General Motors share prices have fallen to a new 23-year low on November 15, almost 46 percent this year, on news of a new incentive program that spread concerns about a possible bankruptcy filing at the world’s largest automaker. GM’s new “red-tag “sale and profit-eroding discounts, would allow U.S. customers to buy vehicles at the same price auto supplier employees pay.
Shares on the New York Stock Exchange, which have lost nearly $4 billion this year, fell $1.23 to $22.51, before closing at $22.61 in Thursday trading. Brian Ropp, T.Rowe Price analyst said, “Their cost structure isn’t changing. The new incentives are just bringing down the top line and killing margins which are already negative.”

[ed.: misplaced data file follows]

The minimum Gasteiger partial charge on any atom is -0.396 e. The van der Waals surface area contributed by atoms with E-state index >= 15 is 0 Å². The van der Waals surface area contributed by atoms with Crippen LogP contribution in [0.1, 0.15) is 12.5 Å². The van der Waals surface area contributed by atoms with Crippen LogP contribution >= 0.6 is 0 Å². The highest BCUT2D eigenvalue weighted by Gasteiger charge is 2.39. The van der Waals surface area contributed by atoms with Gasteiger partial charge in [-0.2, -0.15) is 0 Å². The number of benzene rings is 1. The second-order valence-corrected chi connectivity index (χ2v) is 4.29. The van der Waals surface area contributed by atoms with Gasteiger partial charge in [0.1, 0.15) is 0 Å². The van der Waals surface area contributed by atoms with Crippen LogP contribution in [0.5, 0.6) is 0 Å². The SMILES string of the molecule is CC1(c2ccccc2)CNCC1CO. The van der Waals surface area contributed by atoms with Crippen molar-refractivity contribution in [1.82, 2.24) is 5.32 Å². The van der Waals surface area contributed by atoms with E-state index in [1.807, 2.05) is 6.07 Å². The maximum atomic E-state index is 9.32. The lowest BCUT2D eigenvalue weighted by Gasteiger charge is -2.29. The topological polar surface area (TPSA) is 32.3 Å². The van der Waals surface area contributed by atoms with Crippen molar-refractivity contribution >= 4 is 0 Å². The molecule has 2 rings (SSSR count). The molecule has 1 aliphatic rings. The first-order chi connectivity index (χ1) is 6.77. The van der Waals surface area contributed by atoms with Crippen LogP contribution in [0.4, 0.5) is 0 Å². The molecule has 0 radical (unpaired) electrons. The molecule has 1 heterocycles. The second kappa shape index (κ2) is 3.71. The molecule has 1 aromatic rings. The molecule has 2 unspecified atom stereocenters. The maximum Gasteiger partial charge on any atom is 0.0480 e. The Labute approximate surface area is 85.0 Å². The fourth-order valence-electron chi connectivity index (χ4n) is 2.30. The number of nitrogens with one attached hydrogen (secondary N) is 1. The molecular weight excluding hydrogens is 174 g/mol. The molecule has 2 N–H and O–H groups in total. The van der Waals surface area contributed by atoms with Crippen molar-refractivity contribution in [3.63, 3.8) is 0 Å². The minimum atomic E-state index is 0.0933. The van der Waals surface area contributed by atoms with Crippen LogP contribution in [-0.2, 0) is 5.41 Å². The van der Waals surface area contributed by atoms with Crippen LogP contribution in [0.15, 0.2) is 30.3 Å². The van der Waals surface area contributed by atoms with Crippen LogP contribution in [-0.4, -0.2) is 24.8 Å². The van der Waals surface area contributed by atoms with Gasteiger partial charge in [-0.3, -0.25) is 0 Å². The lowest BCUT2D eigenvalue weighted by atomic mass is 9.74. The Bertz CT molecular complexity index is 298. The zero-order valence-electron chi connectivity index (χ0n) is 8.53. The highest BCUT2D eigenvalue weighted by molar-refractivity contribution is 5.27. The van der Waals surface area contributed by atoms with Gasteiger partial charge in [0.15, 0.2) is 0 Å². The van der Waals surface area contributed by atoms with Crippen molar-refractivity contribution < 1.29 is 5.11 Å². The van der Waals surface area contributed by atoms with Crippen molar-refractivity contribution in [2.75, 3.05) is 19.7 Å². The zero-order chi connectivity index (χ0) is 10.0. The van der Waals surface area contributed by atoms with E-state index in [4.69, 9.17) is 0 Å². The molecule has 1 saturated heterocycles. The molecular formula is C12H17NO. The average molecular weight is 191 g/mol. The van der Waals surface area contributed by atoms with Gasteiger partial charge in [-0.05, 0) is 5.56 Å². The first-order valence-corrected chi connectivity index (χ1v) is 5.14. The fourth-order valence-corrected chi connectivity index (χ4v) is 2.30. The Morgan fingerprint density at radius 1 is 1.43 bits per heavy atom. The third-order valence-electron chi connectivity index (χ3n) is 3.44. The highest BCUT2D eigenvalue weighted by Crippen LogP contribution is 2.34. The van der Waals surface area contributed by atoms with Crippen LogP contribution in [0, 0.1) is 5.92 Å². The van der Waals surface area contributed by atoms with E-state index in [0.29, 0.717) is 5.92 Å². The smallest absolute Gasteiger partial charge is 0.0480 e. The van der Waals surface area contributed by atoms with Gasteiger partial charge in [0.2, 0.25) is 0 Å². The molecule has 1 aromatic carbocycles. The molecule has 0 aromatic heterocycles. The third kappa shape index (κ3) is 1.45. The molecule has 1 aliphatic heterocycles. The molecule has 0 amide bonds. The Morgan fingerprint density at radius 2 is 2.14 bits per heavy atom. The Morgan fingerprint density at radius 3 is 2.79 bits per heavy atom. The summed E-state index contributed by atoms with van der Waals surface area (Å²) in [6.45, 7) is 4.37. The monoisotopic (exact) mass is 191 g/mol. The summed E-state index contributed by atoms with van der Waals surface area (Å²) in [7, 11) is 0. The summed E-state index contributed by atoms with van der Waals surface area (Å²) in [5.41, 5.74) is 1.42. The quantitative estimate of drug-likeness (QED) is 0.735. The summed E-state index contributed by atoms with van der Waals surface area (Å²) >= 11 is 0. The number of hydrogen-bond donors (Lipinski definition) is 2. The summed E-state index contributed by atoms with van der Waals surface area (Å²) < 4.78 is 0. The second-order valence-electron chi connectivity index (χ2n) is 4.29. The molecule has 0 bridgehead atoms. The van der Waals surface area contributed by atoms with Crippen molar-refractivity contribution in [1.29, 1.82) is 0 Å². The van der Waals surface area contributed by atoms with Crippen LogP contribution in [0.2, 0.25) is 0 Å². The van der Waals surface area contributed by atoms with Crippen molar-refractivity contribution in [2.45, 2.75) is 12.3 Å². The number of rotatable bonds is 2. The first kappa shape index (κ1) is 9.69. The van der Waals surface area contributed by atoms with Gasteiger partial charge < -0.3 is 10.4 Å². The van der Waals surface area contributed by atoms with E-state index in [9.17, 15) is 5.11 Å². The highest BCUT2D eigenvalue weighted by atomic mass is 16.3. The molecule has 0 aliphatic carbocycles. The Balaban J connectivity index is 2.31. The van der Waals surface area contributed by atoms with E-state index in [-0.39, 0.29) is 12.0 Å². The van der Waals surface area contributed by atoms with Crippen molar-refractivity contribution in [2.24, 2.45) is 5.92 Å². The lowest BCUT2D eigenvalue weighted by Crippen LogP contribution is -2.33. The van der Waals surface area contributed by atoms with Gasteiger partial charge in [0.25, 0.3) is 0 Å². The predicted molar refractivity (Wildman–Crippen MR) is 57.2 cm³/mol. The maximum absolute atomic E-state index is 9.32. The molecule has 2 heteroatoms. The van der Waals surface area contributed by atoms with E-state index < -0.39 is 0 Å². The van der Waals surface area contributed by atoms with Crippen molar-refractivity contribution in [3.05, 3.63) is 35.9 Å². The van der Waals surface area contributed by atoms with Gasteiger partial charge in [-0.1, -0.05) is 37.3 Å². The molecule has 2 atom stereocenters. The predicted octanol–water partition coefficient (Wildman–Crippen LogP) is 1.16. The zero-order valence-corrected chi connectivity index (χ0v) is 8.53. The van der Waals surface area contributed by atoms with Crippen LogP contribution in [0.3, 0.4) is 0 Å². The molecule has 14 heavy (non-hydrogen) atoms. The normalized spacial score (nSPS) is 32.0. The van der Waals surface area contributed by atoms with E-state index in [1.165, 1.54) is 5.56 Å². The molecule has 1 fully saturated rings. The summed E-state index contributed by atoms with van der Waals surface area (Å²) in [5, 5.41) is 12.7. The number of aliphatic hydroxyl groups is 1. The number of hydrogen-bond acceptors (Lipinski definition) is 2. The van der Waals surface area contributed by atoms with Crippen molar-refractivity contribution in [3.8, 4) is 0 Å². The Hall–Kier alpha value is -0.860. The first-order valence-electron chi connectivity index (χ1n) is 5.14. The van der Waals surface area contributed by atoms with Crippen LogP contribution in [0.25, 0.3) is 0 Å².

October U.S. General Motors sales fell 23 percent without new incentives, after a summer employee discount program that attracted many potential buyers into the market earlier than anticipated.
The loss of U.S. market share to foreign rivals, high health care and commodities costs, stalled sales of big SUVs, and possible strike at a main parts supplier, have concerned Wall Street investors about a six to 12 month timeline before GM files to seek bankruptcy protection. At issue is the nearly $31 billion in debt related to GM automaking operations that ratings agencies already have downgraded to junk status, or below investment grade, according to a GM spokesperson.